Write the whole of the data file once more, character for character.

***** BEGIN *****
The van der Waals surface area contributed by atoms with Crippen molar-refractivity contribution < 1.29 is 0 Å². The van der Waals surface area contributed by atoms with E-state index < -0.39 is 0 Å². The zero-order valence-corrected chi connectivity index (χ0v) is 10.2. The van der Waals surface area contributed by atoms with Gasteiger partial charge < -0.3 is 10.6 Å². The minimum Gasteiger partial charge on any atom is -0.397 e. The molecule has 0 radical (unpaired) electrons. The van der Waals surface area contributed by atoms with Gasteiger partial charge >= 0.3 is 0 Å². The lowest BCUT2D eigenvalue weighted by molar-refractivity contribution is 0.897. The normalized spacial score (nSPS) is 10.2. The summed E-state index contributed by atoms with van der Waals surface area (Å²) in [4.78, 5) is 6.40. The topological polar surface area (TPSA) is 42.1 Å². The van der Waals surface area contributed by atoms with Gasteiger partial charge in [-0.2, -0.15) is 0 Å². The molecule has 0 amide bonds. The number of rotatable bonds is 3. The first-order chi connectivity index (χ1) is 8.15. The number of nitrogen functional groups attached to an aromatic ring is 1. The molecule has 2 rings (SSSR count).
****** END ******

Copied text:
The van der Waals surface area contributed by atoms with Crippen molar-refractivity contribution < 1.29 is 0 Å². The van der Waals surface area contributed by atoms with E-state index < -0.39 is 0 Å². The zero-order valence-corrected chi connectivity index (χ0v) is 10.2. The van der Waals surface area contributed by atoms with Gasteiger partial charge < -0.3 is 10.6 Å². The minimum Gasteiger partial charge on any atom is -0.397 e. The molecule has 0 radical (unpaired) electrons. The van der Waals surface area contributed by atoms with Gasteiger partial charge >= 0.3 is 0 Å². The lowest BCUT2D eigenvalue weighted by molar-refractivity contribution is 0.897. The normalized spacial score (nSPS) is 10.2. The summed E-state index contributed by atoms with van der Waals surface area (Å²) in [4.78, 5) is 6.40. The topological polar surface area (TPSA) is 42.1 Å². The van der Waals surface area contributed by atoms with Gasteiger partial charge in [-0.2, -0.15) is 0 Å². The molecule has 0 amide bonds. The number of rotatable bonds is 3. The first-order chi connectivity index (χ1) is 8.15. The number of nitrogen functional groups attached to an aromatic ring is 1. The molecule has 2 rings (SSSR count).